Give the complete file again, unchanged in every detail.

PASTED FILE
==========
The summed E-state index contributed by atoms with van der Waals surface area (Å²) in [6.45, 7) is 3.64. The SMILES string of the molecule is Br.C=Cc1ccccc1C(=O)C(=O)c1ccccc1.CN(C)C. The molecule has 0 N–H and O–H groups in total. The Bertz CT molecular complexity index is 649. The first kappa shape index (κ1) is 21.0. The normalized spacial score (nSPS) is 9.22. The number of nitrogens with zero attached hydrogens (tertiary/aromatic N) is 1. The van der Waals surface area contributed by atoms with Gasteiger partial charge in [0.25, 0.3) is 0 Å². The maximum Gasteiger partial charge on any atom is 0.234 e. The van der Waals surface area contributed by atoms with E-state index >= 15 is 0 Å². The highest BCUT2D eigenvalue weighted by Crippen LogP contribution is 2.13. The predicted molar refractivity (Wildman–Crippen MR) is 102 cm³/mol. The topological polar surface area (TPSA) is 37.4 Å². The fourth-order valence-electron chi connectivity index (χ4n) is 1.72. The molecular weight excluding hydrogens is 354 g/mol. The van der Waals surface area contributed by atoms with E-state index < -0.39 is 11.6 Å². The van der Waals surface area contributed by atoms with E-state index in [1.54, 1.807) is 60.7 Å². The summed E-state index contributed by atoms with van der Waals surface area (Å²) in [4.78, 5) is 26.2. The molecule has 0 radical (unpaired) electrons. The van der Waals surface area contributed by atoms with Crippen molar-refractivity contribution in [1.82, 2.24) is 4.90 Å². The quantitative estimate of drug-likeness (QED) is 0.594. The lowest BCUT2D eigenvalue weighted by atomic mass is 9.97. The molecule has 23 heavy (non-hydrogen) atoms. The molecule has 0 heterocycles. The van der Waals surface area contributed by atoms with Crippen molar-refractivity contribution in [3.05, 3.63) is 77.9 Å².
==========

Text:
The summed E-state index contributed by atoms with van der Waals surface area (Å²) in [6.45, 7) is 3.64. The SMILES string of the molecule is Br.C=Cc1ccccc1C(=O)C(=O)c1ccccc1.CN(C)C. The molecule has 0 N–H and O–H groups in total. The Bertz CT molecular complexity index is 649. The first kappa shape index (κ1) is 21.0. The normalized spacial score (nSPS) is 9.22. The number of nitrogens with zero attached hydrogens (tertiary/aromatic N) is 1. The van der Waals surface area contributed by atoms with Gasteiger partial charge in [0.25, 0.3) is 0 Å². The maximum Gasteiger partial charge on any atom is 0.234 e. The van der Waals surface area contributed by atoms with E-state index >= 15 is 0 Å². The highest BCUT2D eigenvalue weighted by Crippen LogP contribution is 2.13. The predicted molar refractivity (Wildman–Crippen MR) is 102 cm³/mol. The topological polar surface area (TPSA) is 37.4 Å². The fourth-order valence-electron chi connectivity index (χ4n) is 1.72. The molecular weight excluding hydrogens is 354 g/mol. The van der Waals surface area contributed by atoms with E-state index < -0.39 is 11.6 Å². The van der Waals surface area contributed by atoms with E-state index in [1.54, 1.807) is 60.7 Å². The summed E-state index contributed by atoms with van der Waals surface area (Å²) in [4.78, 5) is 26.2. The molecule has 0 radical (unpaired) electrons. The van der Waals surface area contributed by atoms with Crippen molar-refractivity contribution in [1.82, 2.24) is 4.90 Å². The quantitative estimate of drug-likeness (QED) is 0.594. The lowest BCUT2D eigenvalue weighted by atomic mass is 9.97. The molecule has 23 heavy (non-hydrogen) atoms. The molecule has 0 heterocycles. The van der Waals surface area contributed by atoms with Crippen molar-refractivity contribution in [3.05, 3.63) is 77.9 Å².